• Teach your child how to budget

Hopefully, parents started early with this key financial life lesson, but it’s not too late. Talk to children about the basics of budgeting. How much money do they have coming in (from whatever source) every month? How much do they have to spend on fixed costs like rent and cell phone bill? What’s left over? When does the money come in from various sources, and how will they ensure they have enough?

Encourage your child to roughly track expenses. He or she isn’t likely to want do this using pen and paper and receipts, but fun and easy-to-use budgeting apps make it simple and allow him or her to categorize spending and find out where the money goes.

  • Teach your child about credit scores

Your child is probably just starting out with a credit score, a number that will follow them forever. Make sure they understand that employers, landlords, credit card companies, banks, and all kinds of other people will have access to and will use this number, and that it can take a long time to fix mistakes. Have your child visit MyFICO or this basic page from Indiana University to learn more.

  • Communicate limits

If you are still largely or partly supporting your college student, you have every right to set spending limits and to make your expectations clear about the amount he or she can spend on incidentals. There are various ways to work this out, from prepaid credit cards to new prepaid ID card systems on campus to the simple route of periodically depositing set amounts into your child’s checking account, which you monitor. Don’t obsessively monitor spending, since he or she won’t learn much about how to control temptation if you call every day to scold. But at the end of the month, if the money’s gone, it’s gone.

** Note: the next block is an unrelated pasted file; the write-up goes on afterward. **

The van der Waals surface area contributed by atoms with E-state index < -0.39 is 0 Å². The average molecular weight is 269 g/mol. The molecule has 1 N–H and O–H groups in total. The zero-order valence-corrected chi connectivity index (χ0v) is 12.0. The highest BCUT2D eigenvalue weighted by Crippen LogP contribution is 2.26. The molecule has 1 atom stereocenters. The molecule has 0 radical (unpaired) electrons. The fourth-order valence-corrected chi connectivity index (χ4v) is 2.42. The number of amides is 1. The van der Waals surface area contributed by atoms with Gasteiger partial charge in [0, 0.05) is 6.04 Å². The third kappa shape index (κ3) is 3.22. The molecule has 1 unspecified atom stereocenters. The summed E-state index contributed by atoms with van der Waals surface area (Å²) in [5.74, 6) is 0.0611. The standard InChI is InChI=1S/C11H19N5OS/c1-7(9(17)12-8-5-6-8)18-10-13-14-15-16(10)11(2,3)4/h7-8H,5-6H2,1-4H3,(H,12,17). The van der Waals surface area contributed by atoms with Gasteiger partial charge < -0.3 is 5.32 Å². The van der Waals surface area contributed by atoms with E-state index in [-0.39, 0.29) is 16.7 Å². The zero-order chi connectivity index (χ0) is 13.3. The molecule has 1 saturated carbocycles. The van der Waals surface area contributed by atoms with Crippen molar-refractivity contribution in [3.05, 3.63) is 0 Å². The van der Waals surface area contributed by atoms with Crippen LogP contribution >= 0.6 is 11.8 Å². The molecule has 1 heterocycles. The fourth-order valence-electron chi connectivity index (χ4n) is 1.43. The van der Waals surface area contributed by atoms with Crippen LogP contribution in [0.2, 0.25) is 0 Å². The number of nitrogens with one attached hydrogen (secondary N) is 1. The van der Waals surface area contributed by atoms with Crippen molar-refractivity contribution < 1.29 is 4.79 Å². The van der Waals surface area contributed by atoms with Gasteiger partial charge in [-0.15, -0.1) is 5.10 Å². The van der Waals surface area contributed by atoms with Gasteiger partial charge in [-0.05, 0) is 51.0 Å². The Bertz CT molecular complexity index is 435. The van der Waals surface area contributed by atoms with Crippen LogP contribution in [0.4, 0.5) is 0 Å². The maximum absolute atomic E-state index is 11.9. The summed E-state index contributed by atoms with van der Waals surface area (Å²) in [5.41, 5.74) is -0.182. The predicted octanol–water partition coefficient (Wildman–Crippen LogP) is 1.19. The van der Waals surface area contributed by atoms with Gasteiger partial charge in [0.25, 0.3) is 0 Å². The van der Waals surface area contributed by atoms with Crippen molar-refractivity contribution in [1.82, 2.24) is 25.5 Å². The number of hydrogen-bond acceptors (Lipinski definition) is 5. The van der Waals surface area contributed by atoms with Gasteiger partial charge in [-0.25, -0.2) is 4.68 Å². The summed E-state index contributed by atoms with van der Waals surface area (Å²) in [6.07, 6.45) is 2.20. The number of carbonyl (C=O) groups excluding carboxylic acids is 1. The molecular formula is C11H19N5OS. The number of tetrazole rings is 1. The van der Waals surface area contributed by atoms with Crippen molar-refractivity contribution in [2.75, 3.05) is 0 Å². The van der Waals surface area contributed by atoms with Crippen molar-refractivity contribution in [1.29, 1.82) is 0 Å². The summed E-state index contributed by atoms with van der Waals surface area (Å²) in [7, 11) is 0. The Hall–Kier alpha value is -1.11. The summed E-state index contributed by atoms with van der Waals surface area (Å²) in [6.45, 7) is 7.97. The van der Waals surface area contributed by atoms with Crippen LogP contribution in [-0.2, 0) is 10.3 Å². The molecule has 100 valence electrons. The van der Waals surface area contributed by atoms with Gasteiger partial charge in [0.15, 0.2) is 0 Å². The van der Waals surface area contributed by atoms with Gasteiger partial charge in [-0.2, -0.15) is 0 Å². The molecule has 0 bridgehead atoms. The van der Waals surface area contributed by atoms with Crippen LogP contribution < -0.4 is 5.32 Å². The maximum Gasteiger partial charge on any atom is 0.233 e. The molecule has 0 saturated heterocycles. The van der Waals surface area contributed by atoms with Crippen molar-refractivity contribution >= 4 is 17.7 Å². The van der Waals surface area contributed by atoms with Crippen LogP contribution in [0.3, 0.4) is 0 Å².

• Talk about your child’s financial future

It can be easy to get stuck on worrying about the “here and now” of college costs, but don’t forget the bigger financial picture. Talk to students about the long term: making and reaching financial goals. One of the most important things a young adult needs to learn is to start saving early. Thanks to the power of compound interest, putting money away starting young can make a huge difference to his or her future, even if it’s just a small amount. Students should start with a small emergency fund as soon as they’re on their own and graduate to putting money into savings every month, even while paying off loans.

College is a major life milestone for parents and students both, and it can be intimidating. However, higher education is the key to so many amazing opportunities. With help, parents can help their students gain the understanding they need to graduate from college with a firm financial footing.


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Daugherty, G. (2016). How to Keep Your College Kid Out of Money Trouble. Retrieved from

Gilkay, G. (2016). Time to talk about money with your college student. Retrieved from

Grabmeier, G. (2015). 70 percent of college students stressed about finances. Retrieved from

Padilla-Walker, L. M., Nelson, L. J., Carroll, J. S. (2012). Affording emerging adulthood: parental financial assistance of their college-aged children. Journal of Adult Development, 19, 50-58. doi: 10.1007/s10804-011-9134-y

360 Degrees of Financial Literacy. (n.d.) Teaching Your College-Age Child About Money. Retrieved from